5. Zieber, Eugene. Heraldry in America. Philadelphia: Genealogical Publishing Co. Print.
    6. Sanders, Joanne McRee Edition. English Settlers in Barbados 1637-1800. Baltimore: Genealogical Publishing. Print.
    7. Holt, J.C. Ed. Domesday Studies. Woodbridge: Boydell, 1987. Print. (ISBN 0-85115-477-8).
    8. Burke, Sir Bernard. Burke's Genealogical and Heraldic History of the Landed Gentry: Including American Families with British Ancestry. (2 Volumes). London: Burke Publishing, 1939. Print.
    9. Samuelsen, W. David. New York City Passenger List Manifests Index 1820 - 1824. North Salt Lake, Utah: Accelerated Indexing Systems International, 1986. Print.
    10. Shirley, Evelyn Philip. Noble and Gentle Men of England Or Notes Touching The Arms and Descendants of the Ancient Knightley and Gentle Houses of England Arranged in their Respective Counties 3rd Edition. Westminster: John Bowyer Nichols and Sons, 1866. Print.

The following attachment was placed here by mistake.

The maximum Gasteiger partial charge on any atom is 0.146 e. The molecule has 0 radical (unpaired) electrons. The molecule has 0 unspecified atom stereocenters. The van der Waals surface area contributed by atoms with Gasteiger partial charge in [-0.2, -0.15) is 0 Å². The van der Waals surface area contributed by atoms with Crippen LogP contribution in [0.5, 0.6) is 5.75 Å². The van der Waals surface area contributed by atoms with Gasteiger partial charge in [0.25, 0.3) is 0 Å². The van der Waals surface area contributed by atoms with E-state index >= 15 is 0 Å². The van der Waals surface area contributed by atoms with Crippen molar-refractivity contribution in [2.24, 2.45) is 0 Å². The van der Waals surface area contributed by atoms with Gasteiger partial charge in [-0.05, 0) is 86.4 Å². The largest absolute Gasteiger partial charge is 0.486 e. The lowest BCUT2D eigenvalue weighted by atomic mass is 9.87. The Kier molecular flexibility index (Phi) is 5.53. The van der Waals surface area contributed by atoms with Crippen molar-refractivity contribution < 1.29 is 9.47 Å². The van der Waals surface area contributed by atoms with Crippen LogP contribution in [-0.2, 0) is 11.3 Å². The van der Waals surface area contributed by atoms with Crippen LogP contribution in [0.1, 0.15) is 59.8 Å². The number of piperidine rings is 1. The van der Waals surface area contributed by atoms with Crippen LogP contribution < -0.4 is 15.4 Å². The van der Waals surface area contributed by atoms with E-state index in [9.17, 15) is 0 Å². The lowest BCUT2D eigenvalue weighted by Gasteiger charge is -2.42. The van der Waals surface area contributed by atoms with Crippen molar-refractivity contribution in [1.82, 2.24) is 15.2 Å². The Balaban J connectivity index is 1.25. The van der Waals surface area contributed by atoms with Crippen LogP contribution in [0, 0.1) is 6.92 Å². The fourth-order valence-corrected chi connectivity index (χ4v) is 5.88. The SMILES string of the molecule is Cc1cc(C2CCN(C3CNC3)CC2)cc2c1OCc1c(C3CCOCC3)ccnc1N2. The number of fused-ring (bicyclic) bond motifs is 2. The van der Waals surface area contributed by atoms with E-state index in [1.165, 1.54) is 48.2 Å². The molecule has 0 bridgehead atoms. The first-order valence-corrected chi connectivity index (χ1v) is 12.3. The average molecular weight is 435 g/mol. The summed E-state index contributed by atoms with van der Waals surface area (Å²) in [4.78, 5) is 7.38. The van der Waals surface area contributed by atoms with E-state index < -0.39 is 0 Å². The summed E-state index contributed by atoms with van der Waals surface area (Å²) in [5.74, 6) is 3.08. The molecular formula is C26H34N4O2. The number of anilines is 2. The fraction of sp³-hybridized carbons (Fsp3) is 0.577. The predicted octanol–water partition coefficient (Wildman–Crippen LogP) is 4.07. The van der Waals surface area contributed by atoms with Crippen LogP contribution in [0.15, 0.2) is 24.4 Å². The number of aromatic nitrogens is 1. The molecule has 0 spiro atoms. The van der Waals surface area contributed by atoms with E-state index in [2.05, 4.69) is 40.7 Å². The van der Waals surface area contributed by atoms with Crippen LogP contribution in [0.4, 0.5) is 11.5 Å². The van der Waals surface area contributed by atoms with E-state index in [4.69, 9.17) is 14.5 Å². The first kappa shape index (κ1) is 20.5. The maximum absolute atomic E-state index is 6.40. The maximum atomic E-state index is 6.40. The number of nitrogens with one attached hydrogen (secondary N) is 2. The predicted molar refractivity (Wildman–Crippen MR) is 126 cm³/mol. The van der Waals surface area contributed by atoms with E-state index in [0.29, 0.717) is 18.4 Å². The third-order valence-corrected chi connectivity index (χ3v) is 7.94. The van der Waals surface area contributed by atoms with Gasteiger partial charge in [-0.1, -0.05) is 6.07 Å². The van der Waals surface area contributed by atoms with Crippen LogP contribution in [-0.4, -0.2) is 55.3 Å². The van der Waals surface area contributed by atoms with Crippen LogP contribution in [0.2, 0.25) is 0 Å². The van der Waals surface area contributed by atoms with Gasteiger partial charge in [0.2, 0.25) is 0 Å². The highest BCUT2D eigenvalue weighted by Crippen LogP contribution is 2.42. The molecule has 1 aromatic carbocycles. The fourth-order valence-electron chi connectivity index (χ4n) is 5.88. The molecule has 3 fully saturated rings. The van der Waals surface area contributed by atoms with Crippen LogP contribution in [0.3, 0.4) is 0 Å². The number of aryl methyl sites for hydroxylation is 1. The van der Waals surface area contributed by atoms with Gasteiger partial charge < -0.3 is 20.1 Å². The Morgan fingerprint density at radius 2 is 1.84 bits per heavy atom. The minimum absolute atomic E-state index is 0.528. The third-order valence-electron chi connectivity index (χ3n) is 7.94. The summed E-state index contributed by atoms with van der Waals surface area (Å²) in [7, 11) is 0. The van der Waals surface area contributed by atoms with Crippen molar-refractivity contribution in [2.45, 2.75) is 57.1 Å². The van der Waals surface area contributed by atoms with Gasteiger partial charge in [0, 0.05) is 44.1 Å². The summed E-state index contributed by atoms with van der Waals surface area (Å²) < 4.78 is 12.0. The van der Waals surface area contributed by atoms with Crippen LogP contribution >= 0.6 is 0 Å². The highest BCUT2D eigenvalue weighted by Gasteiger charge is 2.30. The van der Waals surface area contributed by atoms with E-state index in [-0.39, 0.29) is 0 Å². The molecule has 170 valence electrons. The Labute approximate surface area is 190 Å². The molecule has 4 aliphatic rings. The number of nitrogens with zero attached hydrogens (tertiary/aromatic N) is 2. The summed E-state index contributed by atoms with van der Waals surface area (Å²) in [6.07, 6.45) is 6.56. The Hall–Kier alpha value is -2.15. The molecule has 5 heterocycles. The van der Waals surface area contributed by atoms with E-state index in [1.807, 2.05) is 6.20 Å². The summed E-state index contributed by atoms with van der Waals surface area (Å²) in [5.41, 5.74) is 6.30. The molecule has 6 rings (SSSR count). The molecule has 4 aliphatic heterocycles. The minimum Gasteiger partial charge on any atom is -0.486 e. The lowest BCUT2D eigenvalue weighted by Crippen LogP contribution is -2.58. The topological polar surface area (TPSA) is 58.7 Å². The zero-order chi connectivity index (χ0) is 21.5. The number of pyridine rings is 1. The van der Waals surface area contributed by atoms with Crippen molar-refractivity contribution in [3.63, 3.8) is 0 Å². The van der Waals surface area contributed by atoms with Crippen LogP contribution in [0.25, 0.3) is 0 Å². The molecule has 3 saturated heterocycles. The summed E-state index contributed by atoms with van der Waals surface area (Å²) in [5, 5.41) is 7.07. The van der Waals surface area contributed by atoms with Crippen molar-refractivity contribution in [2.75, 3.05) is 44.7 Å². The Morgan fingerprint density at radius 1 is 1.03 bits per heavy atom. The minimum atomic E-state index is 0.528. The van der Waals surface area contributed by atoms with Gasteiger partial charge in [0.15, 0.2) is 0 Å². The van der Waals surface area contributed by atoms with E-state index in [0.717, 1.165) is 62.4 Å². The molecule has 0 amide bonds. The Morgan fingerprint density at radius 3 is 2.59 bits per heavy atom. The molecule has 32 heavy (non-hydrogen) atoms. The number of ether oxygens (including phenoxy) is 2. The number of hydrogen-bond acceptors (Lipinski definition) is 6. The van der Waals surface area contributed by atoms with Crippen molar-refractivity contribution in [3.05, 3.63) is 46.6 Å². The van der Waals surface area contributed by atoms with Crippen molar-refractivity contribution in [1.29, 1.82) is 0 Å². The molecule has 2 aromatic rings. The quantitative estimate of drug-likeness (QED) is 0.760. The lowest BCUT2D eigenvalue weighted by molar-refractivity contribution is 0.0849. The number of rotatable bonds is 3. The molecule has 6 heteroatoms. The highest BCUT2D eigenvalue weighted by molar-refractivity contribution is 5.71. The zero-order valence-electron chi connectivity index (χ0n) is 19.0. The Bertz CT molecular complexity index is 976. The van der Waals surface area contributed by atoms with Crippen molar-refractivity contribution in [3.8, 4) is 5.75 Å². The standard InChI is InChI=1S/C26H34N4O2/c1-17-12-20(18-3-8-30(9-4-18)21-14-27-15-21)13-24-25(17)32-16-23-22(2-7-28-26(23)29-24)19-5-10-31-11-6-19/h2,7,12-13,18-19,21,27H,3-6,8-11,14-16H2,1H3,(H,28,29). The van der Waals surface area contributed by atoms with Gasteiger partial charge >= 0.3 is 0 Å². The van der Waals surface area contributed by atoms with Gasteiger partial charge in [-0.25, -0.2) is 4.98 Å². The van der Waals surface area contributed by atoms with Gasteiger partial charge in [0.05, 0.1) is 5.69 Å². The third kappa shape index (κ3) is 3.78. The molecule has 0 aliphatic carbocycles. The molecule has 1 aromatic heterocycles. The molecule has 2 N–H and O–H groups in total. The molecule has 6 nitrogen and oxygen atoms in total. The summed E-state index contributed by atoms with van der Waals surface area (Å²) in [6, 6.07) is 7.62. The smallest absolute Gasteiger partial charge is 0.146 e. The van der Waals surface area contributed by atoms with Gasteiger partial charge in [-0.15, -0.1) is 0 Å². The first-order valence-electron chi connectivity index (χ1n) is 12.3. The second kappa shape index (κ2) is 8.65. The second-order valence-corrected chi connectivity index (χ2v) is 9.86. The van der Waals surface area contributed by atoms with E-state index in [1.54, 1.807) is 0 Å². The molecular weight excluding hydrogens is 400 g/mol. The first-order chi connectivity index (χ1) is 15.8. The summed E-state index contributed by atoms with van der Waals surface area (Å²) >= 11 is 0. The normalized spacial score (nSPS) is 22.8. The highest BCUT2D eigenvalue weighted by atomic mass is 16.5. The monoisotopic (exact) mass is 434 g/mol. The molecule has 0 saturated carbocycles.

11. ...

    The Bradefard Family Crest was acquired from the Houseofnames.com archives. The Bradefard Family Crest was drawn according to heraldic standards based on published blazons. We generally include the oldest published family crest once associated with each surname.

    This page was last modified on 4 September 2013 at 14:53.